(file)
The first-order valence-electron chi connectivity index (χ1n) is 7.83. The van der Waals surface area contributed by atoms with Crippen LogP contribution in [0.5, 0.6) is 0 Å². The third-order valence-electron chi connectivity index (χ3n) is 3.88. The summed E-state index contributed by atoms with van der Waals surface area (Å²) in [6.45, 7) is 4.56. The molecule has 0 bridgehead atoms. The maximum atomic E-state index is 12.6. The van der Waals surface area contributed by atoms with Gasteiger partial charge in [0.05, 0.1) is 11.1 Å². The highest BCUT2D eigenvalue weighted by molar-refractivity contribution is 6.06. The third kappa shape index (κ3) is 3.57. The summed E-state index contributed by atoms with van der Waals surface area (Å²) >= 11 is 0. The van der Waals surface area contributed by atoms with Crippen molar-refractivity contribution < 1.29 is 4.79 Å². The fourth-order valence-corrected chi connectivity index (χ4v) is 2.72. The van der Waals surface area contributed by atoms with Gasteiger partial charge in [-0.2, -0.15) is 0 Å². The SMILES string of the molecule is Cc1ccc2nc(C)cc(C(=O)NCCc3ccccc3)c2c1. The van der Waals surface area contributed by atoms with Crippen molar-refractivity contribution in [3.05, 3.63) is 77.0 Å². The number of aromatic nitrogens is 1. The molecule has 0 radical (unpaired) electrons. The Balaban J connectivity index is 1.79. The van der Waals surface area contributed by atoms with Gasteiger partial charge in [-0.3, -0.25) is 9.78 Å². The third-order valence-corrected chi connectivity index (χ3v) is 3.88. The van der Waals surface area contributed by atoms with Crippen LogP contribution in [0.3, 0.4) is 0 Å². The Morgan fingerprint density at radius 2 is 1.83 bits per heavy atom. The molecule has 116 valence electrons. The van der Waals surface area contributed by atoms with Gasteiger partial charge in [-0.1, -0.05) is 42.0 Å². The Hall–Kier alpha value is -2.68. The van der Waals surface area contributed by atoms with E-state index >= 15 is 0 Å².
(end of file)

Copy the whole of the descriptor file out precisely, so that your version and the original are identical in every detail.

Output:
The first-order valence-electron chi connectivity index (χ1n) is 7.83. The van der Waals surface area contributed by atoms with Crippen LogP contribution in [0.5, 0.6) is 0 Å². The third-order valence-electron chi connectivity index (χ3n) is 3.88. The summed E-state index contributed by atoms with van der Waals surface area (Å²) in [6.45, 7) is 4.56. The molecule has 0 bridgehead atoms. The maximum atomic E-state index is 12.6. The van der Waals surface area contributed by atoms with Gasteiger partial charge in [0.05, 0.1) is 11.1 Å². The highest BCUT2D eigenvalue weighted by molar-refractivity contribution is 6.06. The third kappa shape index (κ3) is 3.57. The summed E-state index contributed by atoms with van der Waals surface area (Å²) >= 11 is 0. The van der Waals surface area contributed by atoms with Crippen molar-refractivity contribution < 1.29 is 4.79 Å². The fourth-order valence-corrected chi connectivity index (χ4v) is 2.72. The van der Waals surface area contributed by atoms with Gasteiger partial charge in [-0.2, -0.15) is 0 Å². The SMILES string of the molecule is Cc1ccc2nc(C)cc(C(=O)NCCc3ccccc3)c2c1. The van der Waals surface area contributed by atoms with Crippen molar-refractivity contribution in [3.05, 3.63) is 77.0 Å². The number of aromatic nitrogens is 1. The molecule has 0 radical (unpaired) electrons. The Balaban J connectivity index is 1.79. The van der Waals surface area contributed by atoms with Gasteiger partial charge in [-0.3, -0.25) is 9.78 Å². The third-order valence-corrected chi connectivity index (χ3v) is 3.88. The van der Waals surface area contributed by atoms with Crippen LogP contribution in [0.3, 0.4) is 0 Å². The Morgan fingerprint density at radius 2 is 1.83 bits per heavy atom. The molecule has 116 valence electrons. The van der Waals surface area contributed by atoms with Gasteiger partial charge in [-0.1, -0.05) is 42.0 Å². The Hall–Kier alpha value is -2.68. The van der Waals surface area contributed by atoms with E-state index >= 15 is 0 Å².